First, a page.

I think Mr. Incredible uses some engine builder/machine shop in your area, your place won't assemble things for you?



Yep, I did get the Performer 2181, so now I understand.
I sure hope he could direct me to a builder. The builder originally chosen doesn't seem too excited about it now as he's swamped. If anyone has contacts
In NW Pa or eastern OH, please let them know I have a cash job waiting for them.


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Post Options Post Options   Thanks (0) Thanks(0)   Quote KENO Quote  Post ReplyReply Direct Link To This Post Posted: March-18-2023 at 2:38pm
With a spacer/adapter like a Jeg's 15442 or an Edelbrock 2732 the PCM gaskets aren't an absolute necessity but they're thick and big and nice to use. They'll hang out some.

As long as you have gaskets the same size as the spacer, you'll be all set

There are other equivalent spacers/adapters out there too.
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Post Options Post Options   Thanks (1) Thanks(1)   Quote Greg_SA Quote  Post ReplyReply Direct Link To This Post Posted: March-19-2023 at 3:37am
I'm also doing a "new" 351w build with the Edelbrock Performer 2181 and bought the Edelbrock 2732 adapter plate.

Not planning on using the PCM 1" spacer.

Did a quick measurement of the gasket thickness, and the PCM are thicker...
  PCM RM0054B = 1.6mm
  Quick fuel (came with M600 carb) = 1.5mm
  Edelbrock (came with 2732 adapter) = 1.2 mm

I think you'll also need shorter (standard) carb studs - I bought from Summit Racing (1.7" long)

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Post Options Post Options   Thanks (0) Thanks(0)   Quote KENO Quote  Post ReplyReply Direct Link To This Post Posted: March-20-2023 at 9:19am
What are you doing about an oil pump?

I don't remember any mention of that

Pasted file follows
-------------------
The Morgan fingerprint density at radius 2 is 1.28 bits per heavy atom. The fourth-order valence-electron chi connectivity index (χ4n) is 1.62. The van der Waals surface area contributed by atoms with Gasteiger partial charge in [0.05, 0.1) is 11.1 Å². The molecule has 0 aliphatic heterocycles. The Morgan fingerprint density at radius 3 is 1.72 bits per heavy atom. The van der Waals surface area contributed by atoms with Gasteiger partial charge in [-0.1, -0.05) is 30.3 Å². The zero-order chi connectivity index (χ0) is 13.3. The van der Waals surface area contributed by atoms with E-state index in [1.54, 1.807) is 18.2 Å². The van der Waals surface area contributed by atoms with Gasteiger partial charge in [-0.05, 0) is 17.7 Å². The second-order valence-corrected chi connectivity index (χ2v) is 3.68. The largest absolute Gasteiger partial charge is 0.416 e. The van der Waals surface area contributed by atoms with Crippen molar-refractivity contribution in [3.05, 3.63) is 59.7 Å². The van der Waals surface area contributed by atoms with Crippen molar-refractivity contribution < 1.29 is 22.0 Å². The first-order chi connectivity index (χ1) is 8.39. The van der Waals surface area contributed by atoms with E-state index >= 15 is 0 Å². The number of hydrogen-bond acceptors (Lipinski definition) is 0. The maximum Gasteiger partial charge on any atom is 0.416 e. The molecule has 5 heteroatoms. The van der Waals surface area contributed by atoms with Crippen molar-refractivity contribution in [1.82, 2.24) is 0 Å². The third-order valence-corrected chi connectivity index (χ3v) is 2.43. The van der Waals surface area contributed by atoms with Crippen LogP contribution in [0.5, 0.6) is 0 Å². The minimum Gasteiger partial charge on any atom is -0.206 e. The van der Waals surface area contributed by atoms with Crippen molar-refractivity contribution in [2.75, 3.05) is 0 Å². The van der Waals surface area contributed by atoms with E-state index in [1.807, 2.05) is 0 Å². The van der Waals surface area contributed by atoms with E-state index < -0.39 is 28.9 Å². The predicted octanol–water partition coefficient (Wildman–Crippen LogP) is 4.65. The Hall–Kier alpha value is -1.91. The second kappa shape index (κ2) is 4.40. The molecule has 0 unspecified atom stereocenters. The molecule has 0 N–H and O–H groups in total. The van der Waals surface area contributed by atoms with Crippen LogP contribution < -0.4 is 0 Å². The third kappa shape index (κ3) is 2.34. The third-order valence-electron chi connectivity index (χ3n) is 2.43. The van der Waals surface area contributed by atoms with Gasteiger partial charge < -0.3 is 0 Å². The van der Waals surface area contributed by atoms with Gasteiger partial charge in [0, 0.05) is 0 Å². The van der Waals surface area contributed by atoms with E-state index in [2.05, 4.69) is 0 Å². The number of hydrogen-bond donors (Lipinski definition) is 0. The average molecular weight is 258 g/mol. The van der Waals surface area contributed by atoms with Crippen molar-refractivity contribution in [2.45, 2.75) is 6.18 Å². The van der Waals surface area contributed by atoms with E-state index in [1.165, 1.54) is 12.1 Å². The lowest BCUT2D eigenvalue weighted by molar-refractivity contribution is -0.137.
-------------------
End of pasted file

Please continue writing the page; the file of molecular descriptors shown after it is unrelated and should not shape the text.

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Post Options Post Options   Thanks (0) Thanks(0)   Quote NeilMcG Quote  Post ReplyReply Direct Link To This Post Posted: March-20-2023 at 10:36am
Originally posted by KENO KENO wrote:

What are you doing about an oil pump?

Going with a Melling M-83. High volume pumps put excessive stresses on the distributor gear. The galley plug is going to be pin-holed a few thou also to aid lubrication.
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Post Options Post Options   Thanks (1) Thanks(1)   Quote Jonny Quest Quote  Post ReplyReply Direct Link To This Post Posted: March-20-2023 at 4:56pm
Good plan on oil pump and dizzy gear oiling.  

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Post Options Post Options   Thanks (0) Thanks(0)   Quote KENO Quote  Post ReplyReply Direct Link To This Post Posted: March-20-2023 at 4:59pm
People like to "discuss" the strain on the gear, but in a 351W with a rear sump pan like you have, ,a Hi Volume pump like an M83HV is tall enough that the oil pan won't sit flat on the block unless you take a big hammer and go early caveman beating on the pan from the inside to give some clearance for the pump body.Wink

You won't have that issue

In a front sump engine there's a bunch of room for the Hi Volume pump
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Post Options Post Options   Thanks (0) Thanks(0)   Quote NeilMcG Quote  Post ReplyReply Direct Link To This Post Posted: March-20-2023 at 5:21pm
Originally posted by KENO KENO wrote:


In a front sump engine there's a bunch of room for the Hi Volume pump

Kind of begs the question; What are the performace differences? Pressure, volumetric flow? Under what conditions would having the high volume pump show its value?

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Post Options Post Options   Thanks (0) Thanks(0)   Quote MrMcD Quote  Post ReplyReply Direct Link To This Post Posted: March-20-2023 at 5:41pm
If you have an engine with loose bearings it won’t build good idle oil pressure.  A high volume pump would mask that problem and give you good oil pressure at idle.  So if the engine has leaks internally a high volume can cover them up.  In the GM LS style engines as they age oil pressure drops at idle, some go as low as 10 PSI at idle.  That makes people nervous.  Install a high volume pump in those and idle oil pressure jumps up to 40 PSi and the owner is happy.  The engines.last a long time even when loose.
High pressure pumps are usually for Racers that run very high RPM.  The old Maxim I think spoken by Smokey Yanuck  was 10 PSI per 1,000 RPM.  He was a legendary engine builder and racer so people listened.
In your stock 351W a stock pump would serve you well.   If you want more oil pressure you can just change the relief spring in the by pass on the pump and raise your oil pressure.   Melling used to supply 2 or 3 springs with the pumps and instructions on what pressure they would hold.   Most engines when new have tight clearances and the pressure relief valve is opening below 500 RPM, so even at 500 RPM the pump is making more pressure and flow  than your engine needs.  As RPM raises you find out where the Releif spring is designed to open.